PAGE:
“It was great meeting people and getting half a crown for a bundle of cabbages,” he said, reminiscing of the many times he popped across to ‘Mrs Reilly’s Bar’ in Granard for a Cavan Cola.

The resourceful north Longfordian soon landed his first summer job, sanding wardrobe doors for Tommy Tully along Granard’s Ballinalee Road.

Away from the hustle and bustle of daily life, an altogether different side to the youthful Kilbride began to surface.

Musicprovided an outlet, a welcome distraction of sorts from the economic travails of the day.

“It was always in the house,” he said, in between taking a deep intake of nicotine.

“My grandmother, Bridget Kilbride used to play the concertina and my grandfather, Frank was a good singer. After that, all I wanted was to get to the stage.”

By 1974, he formed his first ballad group, dubbed ‘The Go Lucky Four’.

Alongside himself, the group featured well known names such as Paschal Flaherty, Ann Fox and Seamus Farrell.

It was also the time he first came into contact with another up and coming star of tomorrow -Declan Nerney who he describes as a “seriously talented musician” .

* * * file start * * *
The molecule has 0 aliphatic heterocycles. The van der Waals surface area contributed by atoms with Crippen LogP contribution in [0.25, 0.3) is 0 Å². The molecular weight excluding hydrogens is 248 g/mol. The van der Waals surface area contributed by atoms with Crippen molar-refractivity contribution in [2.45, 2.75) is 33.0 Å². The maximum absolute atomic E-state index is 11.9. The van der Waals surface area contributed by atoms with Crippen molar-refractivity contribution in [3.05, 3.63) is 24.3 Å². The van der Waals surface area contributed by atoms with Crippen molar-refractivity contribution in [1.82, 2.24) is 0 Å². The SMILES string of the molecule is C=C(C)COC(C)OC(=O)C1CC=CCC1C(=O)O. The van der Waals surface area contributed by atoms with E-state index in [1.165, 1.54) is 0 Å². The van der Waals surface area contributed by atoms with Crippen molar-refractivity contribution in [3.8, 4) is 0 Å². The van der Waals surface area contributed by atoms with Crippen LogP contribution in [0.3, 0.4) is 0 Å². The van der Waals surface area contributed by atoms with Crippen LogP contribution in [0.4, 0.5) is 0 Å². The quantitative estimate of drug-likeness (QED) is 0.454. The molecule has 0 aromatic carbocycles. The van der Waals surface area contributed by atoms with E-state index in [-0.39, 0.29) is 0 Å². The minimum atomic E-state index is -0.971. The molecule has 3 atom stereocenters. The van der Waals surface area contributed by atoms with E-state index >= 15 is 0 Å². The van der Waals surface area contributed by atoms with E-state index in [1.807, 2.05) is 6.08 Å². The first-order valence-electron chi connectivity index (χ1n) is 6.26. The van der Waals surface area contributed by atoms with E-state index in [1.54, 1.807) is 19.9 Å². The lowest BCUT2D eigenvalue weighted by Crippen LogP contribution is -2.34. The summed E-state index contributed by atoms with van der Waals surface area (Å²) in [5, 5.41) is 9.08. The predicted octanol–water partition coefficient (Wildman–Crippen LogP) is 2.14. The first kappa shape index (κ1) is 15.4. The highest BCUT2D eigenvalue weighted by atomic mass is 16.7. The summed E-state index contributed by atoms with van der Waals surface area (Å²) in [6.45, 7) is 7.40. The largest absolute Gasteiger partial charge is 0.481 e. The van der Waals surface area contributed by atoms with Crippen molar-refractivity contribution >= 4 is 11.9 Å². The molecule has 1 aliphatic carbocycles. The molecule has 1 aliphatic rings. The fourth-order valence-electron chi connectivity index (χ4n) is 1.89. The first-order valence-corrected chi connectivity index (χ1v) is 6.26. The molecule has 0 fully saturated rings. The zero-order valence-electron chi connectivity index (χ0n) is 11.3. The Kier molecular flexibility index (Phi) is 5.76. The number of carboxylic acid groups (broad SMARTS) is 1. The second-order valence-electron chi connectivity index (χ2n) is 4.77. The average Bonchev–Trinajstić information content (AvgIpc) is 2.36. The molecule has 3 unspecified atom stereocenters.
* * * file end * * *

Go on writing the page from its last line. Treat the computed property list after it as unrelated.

“I knew him from the time I spent at my grandmother, Katie Heaney’s house in Ennybegs,” he said. Later he would manage Nerney for a long number of years.

Back then, he was beginning to mix in serious company and his stock was on the rise.

The former Granard dancing venue, ‘The Granada’ provided the perfect venue as the group supported the likes of Brian Coll, Big Tom, Gene Stuart and Joe Dolan.

His big break though would come in 1979 when the music-hungry 25-year-old struck up a friendship with the late music promoter, Peter Sheridan.

In charge of artists like Larry Cunningham and Brian Harkin, Kilbride had what many others in his position simply didn’t-a ready made six piece band with all the latest equipment in tow.

“Peter took me and we recorded ‘My native town Drumlish’ in Big Tom’s Castleblayney studios. It brought me into the picture surely.